Timeit in Python!

Note: This article has already featured on geeksforgeeks.org

This article will introduce you to a method of measuring the execution time of your python code snippets.
We will be using an in-built python library timeit.
This module provides a simple way to find the execution time of small bits of Python code.

Why timeit?

  • Well, how about using simple time module? Just save the time before and after the execution of code and subtract them! But this method is not precise as there might be a background process momentarily running which disrupts the code execution and you will get significant variations in running time of small code snippets.
  • timeit runs your snippet of code millions of time (default value is 1000000) so that you get the statistically most relevant measurement of code execution time!
  • timeit is pretty simple to use and has a command line interface as well as a callable one.

So now, let’s start exploring this handy library!

The module function timeit.timeit(stmt, setup, timer, number) accepts four arguments:

  • stmt which is the statement you want to measure; it defaults to ‘pass’.
  • setup which is the code that you run before running the stmt; it defaults to ‘pass’.
    We generally use this to import the required modules for our code.
  • timer which is a timeit.Timer object; it usually has a sensible default value so you don’t have to worry about it.
  • number which is the number of executions you’d like to run the stmt.

Where the timeit.timeit() function returns the number of seconds it took to execute the code.

Example 1

Let us see a basic example first.

# importing the required module
import timeit

# code snippet to be executed only once
mysetup = "from math import sqrt"

# code snippet whose execution time is to be measured
mycode = '''
def example():
    mylist = []
    for x in range(100):

# timeit statement
print timeit.timeit(setup = mysetup,
                    stmt = mycode,
                    number = 10000)
  • The output of above program will be the execution time(in seconds) for 10000 iterations of the code snippet passed to timeit.timeit() function.Note: Pay attention to the fact that the output is the execution time of number times iteration of the code snippet, not the single iteration. For a single iteration exec. time, divide the output time by number.
  • The program is pretty straight-forward. All we need to do is to pass the code as a string to the timeit.timeit() function.
  • It is advisable to keep the import statements and other static pieces of code in setup argument.

Example 2

Let’s see another practical example in which we will compare two searching techniques, namely, Binary search and Linear search.
Also, here I demonstrate two more features, timeit.repeat function and calling the functions already defined in our program.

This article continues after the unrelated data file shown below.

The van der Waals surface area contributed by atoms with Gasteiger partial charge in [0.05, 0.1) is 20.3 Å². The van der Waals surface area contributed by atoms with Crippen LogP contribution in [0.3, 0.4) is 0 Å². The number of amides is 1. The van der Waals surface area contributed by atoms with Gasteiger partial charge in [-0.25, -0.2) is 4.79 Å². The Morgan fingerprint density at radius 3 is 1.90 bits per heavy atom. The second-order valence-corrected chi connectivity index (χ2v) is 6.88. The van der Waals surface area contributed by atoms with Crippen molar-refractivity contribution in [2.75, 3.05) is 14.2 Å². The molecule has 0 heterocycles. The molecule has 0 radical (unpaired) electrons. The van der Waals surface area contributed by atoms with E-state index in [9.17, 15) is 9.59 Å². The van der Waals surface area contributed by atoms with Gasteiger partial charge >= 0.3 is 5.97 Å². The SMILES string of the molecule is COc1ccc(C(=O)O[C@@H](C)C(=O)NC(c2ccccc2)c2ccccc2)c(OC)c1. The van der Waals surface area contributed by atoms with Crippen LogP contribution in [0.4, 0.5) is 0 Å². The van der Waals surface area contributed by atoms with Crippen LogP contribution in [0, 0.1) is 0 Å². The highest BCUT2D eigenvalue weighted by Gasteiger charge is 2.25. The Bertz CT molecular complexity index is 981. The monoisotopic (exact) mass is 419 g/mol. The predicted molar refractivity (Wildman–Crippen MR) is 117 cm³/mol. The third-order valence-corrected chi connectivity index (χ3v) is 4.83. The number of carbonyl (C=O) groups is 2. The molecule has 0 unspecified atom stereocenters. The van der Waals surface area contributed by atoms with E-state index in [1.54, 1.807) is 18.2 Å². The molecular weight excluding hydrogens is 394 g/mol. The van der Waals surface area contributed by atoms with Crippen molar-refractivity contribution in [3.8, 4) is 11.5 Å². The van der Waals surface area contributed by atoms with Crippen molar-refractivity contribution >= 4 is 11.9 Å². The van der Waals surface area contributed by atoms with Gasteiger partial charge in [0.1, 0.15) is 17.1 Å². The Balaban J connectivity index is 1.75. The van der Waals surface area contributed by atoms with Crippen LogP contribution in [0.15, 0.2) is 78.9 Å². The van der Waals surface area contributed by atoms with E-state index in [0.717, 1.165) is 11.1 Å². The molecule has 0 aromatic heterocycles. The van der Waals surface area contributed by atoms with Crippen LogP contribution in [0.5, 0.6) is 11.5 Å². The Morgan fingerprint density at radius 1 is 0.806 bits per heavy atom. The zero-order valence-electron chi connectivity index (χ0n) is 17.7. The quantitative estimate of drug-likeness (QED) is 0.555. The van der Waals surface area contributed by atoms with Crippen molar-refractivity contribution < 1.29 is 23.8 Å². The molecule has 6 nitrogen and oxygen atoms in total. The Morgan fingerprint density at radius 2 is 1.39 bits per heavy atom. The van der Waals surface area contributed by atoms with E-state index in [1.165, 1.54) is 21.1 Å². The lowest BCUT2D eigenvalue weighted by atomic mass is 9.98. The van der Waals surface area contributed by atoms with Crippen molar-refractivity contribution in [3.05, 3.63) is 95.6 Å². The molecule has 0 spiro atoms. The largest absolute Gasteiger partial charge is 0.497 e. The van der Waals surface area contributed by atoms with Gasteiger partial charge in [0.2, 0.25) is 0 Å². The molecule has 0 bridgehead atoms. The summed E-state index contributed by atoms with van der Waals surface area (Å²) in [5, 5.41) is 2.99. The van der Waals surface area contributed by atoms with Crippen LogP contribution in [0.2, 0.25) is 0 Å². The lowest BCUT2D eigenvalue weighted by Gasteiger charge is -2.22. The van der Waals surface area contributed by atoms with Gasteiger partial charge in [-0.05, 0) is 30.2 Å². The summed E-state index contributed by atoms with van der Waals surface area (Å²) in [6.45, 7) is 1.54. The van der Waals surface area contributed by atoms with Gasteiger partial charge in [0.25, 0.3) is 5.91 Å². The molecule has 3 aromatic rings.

# importing the required modules
import timeit

# binary search function
def binary_search(mylist, find):
    while len(mylist) > 0:
        mid = (len(mylist))//2
        if mylist[mid] == find:
            return True
        elif mylist[mid] < find:
            mylist = mylist[:mid]
            mylist = mylist[mid + 1:]
    return False

# linear search function
def linear_search(mylist, find):
    for x in mylist:
        if x == find:
            return True
    return False

# compute binary search time
def binary_time():
    SETUP_CODE = '''
from __main__ import binary_search
from random import randint'''

    TEST_CODE = '''
mylist = [x for x in range(10000)]
find = randint(0, len(mylist))
binary_search(mylist, find)'''

    # timeit.repeat statement
    times = timeit.repeat(setup = SETUP_CODE,
                          stmt = TEST_CODE,
                          repeat = 3,
                          number = 10000)

    # priniting minimum exec. time
    print('Binary search time: {}'.format(min(times)))        

# compute linear search time
def linear_time():
    SETUP_CODE = '''
from __main__ import linear_search
from random import randint'''

    TEST_CODE = '''
mylist = [x for x in range(10000)]
find = randint(0, len(mylist))
linear_search(mylist, find)
    # timeit.repeat statement
    times = timeit.repeat(setup = SETUP_CODE,
                          stmt = TEST_CODE,
                          repeat = 3,
                          number = 10000)

    # priniting minimum exec. time
    print('Linear search time: {}'.format(min(times)))  

if __name__ == "__main__":

  • The output of above program will be the minimum value in the list times.
    This is how a sample output looks like:
  • timeit.repeat() function accepts one extra argument, repeat. The output will be a list of the execution times of all code runs repeated a specified no. of times.
  • In setup argument, we passed:
    from __main__ import binary_search
    from random import randint

    This will import the definition of function binary_search, already defined in the program and random library function randint.

  • As expected, we notice that execution time of binary search is significantly lower than linear search!

Example 3

Finally, I demonstrate below how you can utilize the command line interface of timeit module:


Here I explain each term individually:

So, this was a brief yet concise introduction to timeit module and its practical applications.
Its a pretty handy tool for python programmers when they need a quick glance of the execution time of their code snippets.
Happy coding! šŸ™‚


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